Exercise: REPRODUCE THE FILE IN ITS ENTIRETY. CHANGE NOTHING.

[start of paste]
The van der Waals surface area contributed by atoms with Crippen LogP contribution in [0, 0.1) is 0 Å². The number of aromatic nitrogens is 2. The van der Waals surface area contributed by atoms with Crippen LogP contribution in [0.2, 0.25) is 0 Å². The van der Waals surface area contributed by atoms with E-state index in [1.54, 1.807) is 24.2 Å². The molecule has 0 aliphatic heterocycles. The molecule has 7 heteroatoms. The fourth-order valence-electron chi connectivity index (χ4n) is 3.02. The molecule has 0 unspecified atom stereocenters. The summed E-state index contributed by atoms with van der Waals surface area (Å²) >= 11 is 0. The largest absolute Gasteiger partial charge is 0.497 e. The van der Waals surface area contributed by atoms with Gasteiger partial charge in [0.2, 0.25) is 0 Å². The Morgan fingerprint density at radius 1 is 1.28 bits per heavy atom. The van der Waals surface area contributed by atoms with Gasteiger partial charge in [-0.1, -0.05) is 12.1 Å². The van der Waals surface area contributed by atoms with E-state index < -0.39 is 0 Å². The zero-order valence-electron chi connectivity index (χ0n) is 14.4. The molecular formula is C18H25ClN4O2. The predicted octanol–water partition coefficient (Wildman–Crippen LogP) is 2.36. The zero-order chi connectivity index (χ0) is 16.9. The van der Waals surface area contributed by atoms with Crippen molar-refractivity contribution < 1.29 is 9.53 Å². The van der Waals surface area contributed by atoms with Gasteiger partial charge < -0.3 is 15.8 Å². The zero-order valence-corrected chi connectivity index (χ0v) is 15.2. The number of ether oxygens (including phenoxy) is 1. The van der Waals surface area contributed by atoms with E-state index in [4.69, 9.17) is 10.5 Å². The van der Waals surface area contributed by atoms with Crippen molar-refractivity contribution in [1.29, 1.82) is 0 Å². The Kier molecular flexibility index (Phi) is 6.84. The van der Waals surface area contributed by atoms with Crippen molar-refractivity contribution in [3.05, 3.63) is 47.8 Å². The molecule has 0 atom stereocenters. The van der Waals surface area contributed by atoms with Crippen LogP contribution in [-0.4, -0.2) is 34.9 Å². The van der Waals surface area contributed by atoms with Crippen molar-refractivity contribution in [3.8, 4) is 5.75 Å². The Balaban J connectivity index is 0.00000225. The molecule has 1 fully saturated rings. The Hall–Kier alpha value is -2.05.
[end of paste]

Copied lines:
The van der Waals surface area contributed by atoms with Crippen LogP contribution in [0, 0.1) is 0 Å². The number of aromatic nitrogens is 2. The van der Waals surface area contributed by atoms with Crippen LogP contribution in [0.2, 0.25) is 0 Å². The van der Waals surface area contributed by atoms with E-state index in [1.54, 1.807) is 24.2 Å². The molecule has 0 aliphatic heterocycles. The molecule has 7 heteroatoms. The fourth-order valence-electron chi connectivity index (χ4n) is 3.02. The molecule has 0 unspecified atom stereocenters. The summed E-state index contributed by atoms with van der Waals surface area (Å²) >= 11 is 0. The largest absolute Gasteiger partial charge is 0.497 e. The van der Waals surface area contributed by atoms with Gasteiger partial charge in [0.2, 0.25) is 0 Å². The Morgan fingerprint density at radius 1 is 1.28 bits per heavy atom. The van der Waals surface area contributed by atoms with Gasteiger partial charge in [-0.1, -0.05) is 12.1 Å². The van der Waals surface area contributed by atoms with E-state index < -0.39 is 0 Å². The zero-order valence-electron chi connectivity index (χ0n) is 14.4. The molecular formula is C18H25ClN4O2. The predicted octanol–water partition coefficient (Wildman–Crippen LogP) is 2.36. The zero-order chi connectivity index (χ0) is 16.9. The van der Waals surface area contributed by atoms with Crippen molar-refractivity contribution < 1.29 is 9.53 Å². The van der Waals surface area contributed by atoms with Gasteiger partial charge < -0.3 is 15.8 Å². The zero-order valence-corrected chi connectivity index (χ0v) is 15.2. The number of ether oxygens (including phenoxy) is 1. The van der Waals surface area contributed by atoms with E-state index in [4.69, 9.17) is 10.5 Å². The van der Waals surface area contributed by atoms with Crippen molar-refractivity contribution in [1.29, 1.82) is 0 Å². The Kier molecular flexibility index (Phi) is 6.84. The van der Waals surface area contributed by atoms with Crippen molar-refractivity contribution in [3.05, 3.63) is 47.8 Å². The molecule has 0 atom stereocenters. The van der Waals surface area contributed by atoms with Crippen LogP contribution in [-0.4, -0.2) is 34.9 Å². The van der Waals surface area contributed by atoms with Crippen molar-refractivity contribution in [3.8, 4) is 5.75 Å². The Balaban J connectivity index is 0.00000225. The molecule has 1 fully saturated rings. The Hall–Kier alpha value is -2.05.